1. Purchase ground flaxseeds sold in refrigerated vacuum packs. Ground flaxseeds are more susceptible to oxidation, which makes the product rancid. Alternatively, you can buy whole flaxseeds and ground them at home.
  1. Check the date of packaging and date of expiry when buying whole or ground flaxseeds. Every credible manufacturer mentions these details on the packaging.
  1. Keep the flaxseeds in their original packaging until you use them. Transfer the flaxseeds in an opaque, airtight container for extended shelflife.
  1. Store flaxseeds’ container in the refrigerator, away from heat and moisture. Ground flaxseeds stored in such a manner can stay edible for upto six months. You can freeze whole flaxseeds in the freezer for up to a year or two.

Precautions To Take While Using Flaxseeds For Babies

Observing precautions ensures the safe ingestion of flaxseeds in babies.

  1. Do not give whole flaxseeds to your baby. Instead, provide ground flaxseeds added to different baby foods. Whole flaxseeds mostly pass undigested from the gut, making it nearly impossible for the baby to reap their benefits (13).
  1. Check the freshness of whole or ground flaxseeds before adding them to the food. If the seed or powder smells or tastes rancid, discard it.
  1. Begin with one-fourth of a teaspoon of ground flaxseeds added to a food item that the baby is already eating comfortably.
  1. If the baby shows signs and symptoms of intolerance or sensitivity, discontinue feeding and try later. In case the signs and symptoms persist or worsen, consult a pediatrician and do not feed flax seed until the doctor approves it.
  1. Gradually increase the amount to a teaspoon or two depending on the baby’s digestibility. You can also use flaxseed oil, but do not heat it as heat eliminates its nutritional properties.
  1. Ensure the baby consumes plenty of fluids or water along with ground flaxseed to prevent digestive problems, such as gas and flatulence, which may occur in sensitive babies.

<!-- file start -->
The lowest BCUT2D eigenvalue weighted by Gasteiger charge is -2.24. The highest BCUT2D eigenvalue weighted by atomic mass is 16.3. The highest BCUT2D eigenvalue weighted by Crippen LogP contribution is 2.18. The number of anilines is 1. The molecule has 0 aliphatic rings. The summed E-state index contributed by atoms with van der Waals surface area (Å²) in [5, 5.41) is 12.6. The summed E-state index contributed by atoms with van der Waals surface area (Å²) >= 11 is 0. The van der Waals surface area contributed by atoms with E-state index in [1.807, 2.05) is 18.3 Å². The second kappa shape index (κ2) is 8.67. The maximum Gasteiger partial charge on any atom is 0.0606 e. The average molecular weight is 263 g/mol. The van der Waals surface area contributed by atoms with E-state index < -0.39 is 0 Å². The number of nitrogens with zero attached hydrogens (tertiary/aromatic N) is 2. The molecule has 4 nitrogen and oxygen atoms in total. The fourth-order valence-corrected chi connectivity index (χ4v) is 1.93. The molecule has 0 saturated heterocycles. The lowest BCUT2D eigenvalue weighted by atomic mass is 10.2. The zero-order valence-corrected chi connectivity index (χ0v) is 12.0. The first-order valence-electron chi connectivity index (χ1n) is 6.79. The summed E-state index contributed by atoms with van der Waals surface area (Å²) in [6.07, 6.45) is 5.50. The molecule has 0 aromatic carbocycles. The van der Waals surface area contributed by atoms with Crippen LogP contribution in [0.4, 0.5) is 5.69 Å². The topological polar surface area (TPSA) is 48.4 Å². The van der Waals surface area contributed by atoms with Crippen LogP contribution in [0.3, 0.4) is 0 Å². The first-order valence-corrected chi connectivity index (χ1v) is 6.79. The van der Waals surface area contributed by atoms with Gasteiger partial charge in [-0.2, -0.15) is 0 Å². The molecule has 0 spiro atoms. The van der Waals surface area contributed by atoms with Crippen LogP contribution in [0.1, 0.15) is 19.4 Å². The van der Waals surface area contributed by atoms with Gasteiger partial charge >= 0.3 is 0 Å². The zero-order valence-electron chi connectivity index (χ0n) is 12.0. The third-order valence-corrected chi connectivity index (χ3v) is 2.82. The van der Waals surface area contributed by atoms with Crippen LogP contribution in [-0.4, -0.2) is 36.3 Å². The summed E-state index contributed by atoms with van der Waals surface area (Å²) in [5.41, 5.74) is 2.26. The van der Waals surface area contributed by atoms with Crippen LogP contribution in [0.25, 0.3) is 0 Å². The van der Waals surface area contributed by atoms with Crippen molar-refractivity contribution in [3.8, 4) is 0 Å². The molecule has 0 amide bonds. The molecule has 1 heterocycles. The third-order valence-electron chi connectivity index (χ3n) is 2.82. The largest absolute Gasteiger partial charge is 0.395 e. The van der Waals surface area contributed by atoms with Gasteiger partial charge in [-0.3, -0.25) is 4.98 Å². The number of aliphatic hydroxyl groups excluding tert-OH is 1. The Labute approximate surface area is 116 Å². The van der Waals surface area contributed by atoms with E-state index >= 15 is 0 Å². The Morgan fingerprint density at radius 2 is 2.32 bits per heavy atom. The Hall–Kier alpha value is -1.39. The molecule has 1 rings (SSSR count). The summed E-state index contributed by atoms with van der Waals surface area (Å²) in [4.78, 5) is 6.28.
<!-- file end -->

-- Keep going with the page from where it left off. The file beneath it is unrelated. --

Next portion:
1. Flaxseed allergy isn’t common but possible, especially in babies with a family history of flax allergy. Discontinue feeding flaxseed in any form to your baby if you notice signs of an allergic reaction, such as itching, swelling, wheezing, red rashes (hives), nausea, vomiting, and diarrhea.
  1. Drug interaction is a possibility with flaxseed ingestion. If your baby is on any medication, consult a pediatrician before serving flaxseeds in any form. Flaxseed ingestion is not advisable if the baby has gastrointestinal stricture or inflammation (12).

Recipes To Include Flaxseeds In Babies’ Diet

Now that you know about flaxseeds, let’s learn some flaxseed recipes you can try for your baby and toddler.

1. Fruity yogurt with ground flaxseeds (6+ months)

Image: Shutterstock

You will need:

  • 1cup unsweetened Greek yogurt
  • ½ cup frozen blueberries (chopped)
  • ½ cup ripe mango (chopped)
  • 1 ripe banana (mashed)
  • 1tsp ground flaxseeds

How to prepare: 

  1. Blend all the ingredients into a smooth-flowing, lump-free fluid.
  1. Pour the fluid into a feeding bowl and feed immediately.
  1. You can add dry fruit powder, a pinch of cinnamon, nutmeg, and a teaspoon of jaggery powder to scale up the recipe’s nutritional profile.

2. Flax oatmeal porridge (8+ months)

Image: Shutterstock

You will need:

  • 1 cup water
  • ½ cup instant oats
  • 1tsp jaggery powder
  • 1tsp ground flaxseeds
  • ½tsp dry fruit powder

How to prepare: 

  1. Heat water in a saucepan. As the water begins bubbling, add oats and ground flaxseeds. Cook until the oats are adequately cooked.
  1. Add jaggery powder and dry fruit powder and mix well. Turn off the heat and set the saucepan aside.
  1. Transfer some porridge to a feeding bowl and let your baby self-feed.

3. Flax and carrot muffin (10+ months)

Image: Shutterstock

You will need:

  • 2 cup carrot (grated)
  • 2 cup apple (grated)
  • 1 cup cranberries (dried)
  • 1 cup whole wheat flour
  • ¾ cup ground flaxseeds
  • ¾ cup rolled oats flour
  • ¾ cup whole milk
  • ½ cup brown sugar
  • 2tsp cinnamon powder
  • 2tsp baking soda
  • 1tsp unsalted butter
  • 1tsp baking powder
  • 1tsp vanilla bean paste
  • 2 eggs